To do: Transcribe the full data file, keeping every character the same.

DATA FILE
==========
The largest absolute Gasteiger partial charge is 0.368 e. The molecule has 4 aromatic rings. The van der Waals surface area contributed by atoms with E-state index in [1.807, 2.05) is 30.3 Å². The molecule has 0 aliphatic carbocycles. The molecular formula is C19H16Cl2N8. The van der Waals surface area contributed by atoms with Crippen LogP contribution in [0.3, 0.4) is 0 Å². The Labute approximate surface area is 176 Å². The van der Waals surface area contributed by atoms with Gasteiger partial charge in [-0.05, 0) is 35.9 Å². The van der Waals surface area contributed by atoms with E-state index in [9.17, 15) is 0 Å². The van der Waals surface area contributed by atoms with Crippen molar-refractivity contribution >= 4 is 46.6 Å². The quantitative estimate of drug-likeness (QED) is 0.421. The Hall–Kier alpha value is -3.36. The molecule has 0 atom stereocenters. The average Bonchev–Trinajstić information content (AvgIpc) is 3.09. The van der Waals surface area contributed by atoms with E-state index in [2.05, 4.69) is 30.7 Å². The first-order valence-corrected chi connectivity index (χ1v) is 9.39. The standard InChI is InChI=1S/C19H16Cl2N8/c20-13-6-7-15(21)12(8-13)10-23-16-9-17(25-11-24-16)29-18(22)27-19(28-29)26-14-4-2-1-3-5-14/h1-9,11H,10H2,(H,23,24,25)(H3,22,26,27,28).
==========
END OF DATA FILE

The largest absolute Gasteiger partial charge is 0.368 e. The molecule has 4 aromatic rings. The van der Waals surface area contributed by atoms with E-state index in [1.807, 2.05) is 30.3 Å². The molecule has 0 aliphatic carbocycles. The molecular formula is C19H16Cl2N8. The van der Waals surface area contributed by atoms with Crippen LogP contribution in [0.3, 0.4) is 0 Å². The Labute approximate surface area is 176 Å². The van der Waals surface area contributed by atoms with Gasteiger partial charge in [-0.05, 0) is 35.9 Å². The van der Waals surface area contributed by atoms with E-state index in [9.17, 15) is 0 Å². The van der Waals surface area contributed by atoms with Crippen molar-refractivity contribution >= 4 is 46.6 Å². The quantitative estimate of drug-likeness (QED) is 0.421. The Hall–Kier alpha value is -3.36. The molecule has 0 atom stereocenters. The average Bonchev–Trinajstić information content (AvgIpc) is 3.09. The van der Waals surface area contributed by atoms with E-state index in [2.05, 4.69) is 30.7 Å². The first-order valence-corrected chi connectivity index (χ1v) is 9.39. The standard InChI is InChI=1S/C19H16Cl2N8/c20-13-6-7-15(21)12(8-13)10-23-16-9-17(25-11-24-16)29-18(22)27-19(28-29)26-14-4-2-1-3-5-14/h1-9,11H,10H2,(H,23,24,25)(H3,22,26,27,28).